The systems use a TinyBooter boot loader to bring up the CLR and then the application. It can handle downloading of application code as well as interaction with the Windows host development system running Visual Studio 2008.
The main limitation of both systems is the serial interface. It is workable, but slow, and most developers will want to move to JTAG if they can. The Ethernet interface on the SJJ board is in development—so that high speed link is not available as of yet; and both it and the Ethernet plug-in from Device Solutions are designed for application use. The MMC/SD card support is available from DotVision.com. I was not able to test that out, unfortunately.
Everything was setup as Visual Studio projects to it was a simple matter to generate the applications. Direct IO is possible using interface objects like InputPort and the complete documentation for the boards and chips is included.
Keep in mind that the .NET Micro Framework is not a real-time system unless it is placed on top of an RTOS. It provides scheduling services and worked quite well for a range of basic applications as is. It can run on top of RTOSes such as Express Logic’s ThreadX, but these will be separate purchases.
Overall, the process is not much different than using C or C++ to do development. The modularity of .NET is nice but the benefits are more likely to come from a common development platform that supports a wider range of programming languages such as Iron Python. Likewise, there is a level of compatibility between platforms that run .NET Micro Framework and even the higher level .NET environments that only similar platforms such as Java provide. Still, as you get closer to the hardware, this portability becomes more limited. In the case of most of the sample applications provided with the kits, the portability is almost nil since they rely on hardware and support within the BSP to run.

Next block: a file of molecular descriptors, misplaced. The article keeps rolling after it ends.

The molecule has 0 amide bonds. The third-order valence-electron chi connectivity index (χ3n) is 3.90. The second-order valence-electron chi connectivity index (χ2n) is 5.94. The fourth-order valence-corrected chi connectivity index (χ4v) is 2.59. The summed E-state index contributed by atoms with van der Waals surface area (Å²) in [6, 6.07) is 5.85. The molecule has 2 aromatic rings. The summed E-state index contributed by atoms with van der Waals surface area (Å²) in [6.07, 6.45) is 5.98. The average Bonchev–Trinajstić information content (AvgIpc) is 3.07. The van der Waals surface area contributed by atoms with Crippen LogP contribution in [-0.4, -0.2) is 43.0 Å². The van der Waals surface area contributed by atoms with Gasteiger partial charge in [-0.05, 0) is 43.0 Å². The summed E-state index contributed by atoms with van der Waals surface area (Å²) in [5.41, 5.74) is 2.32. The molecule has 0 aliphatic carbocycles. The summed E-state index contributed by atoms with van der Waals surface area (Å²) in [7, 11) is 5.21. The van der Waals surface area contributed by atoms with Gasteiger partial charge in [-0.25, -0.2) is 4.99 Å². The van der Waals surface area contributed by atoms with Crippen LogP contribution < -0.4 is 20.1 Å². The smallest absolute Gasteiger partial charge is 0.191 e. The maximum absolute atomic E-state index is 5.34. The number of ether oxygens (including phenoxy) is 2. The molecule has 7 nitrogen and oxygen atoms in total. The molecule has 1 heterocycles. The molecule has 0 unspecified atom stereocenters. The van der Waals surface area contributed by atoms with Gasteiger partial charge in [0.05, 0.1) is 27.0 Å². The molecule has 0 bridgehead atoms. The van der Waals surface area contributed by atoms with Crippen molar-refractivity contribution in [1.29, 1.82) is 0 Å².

So, if you are a Visual Studio guru and love C# then these smaller microcontrollers are no longer off limits. The packages work as advertised.
Statement: This post is only the personal view of the author and does not represent the opinions of ALLPCB.com.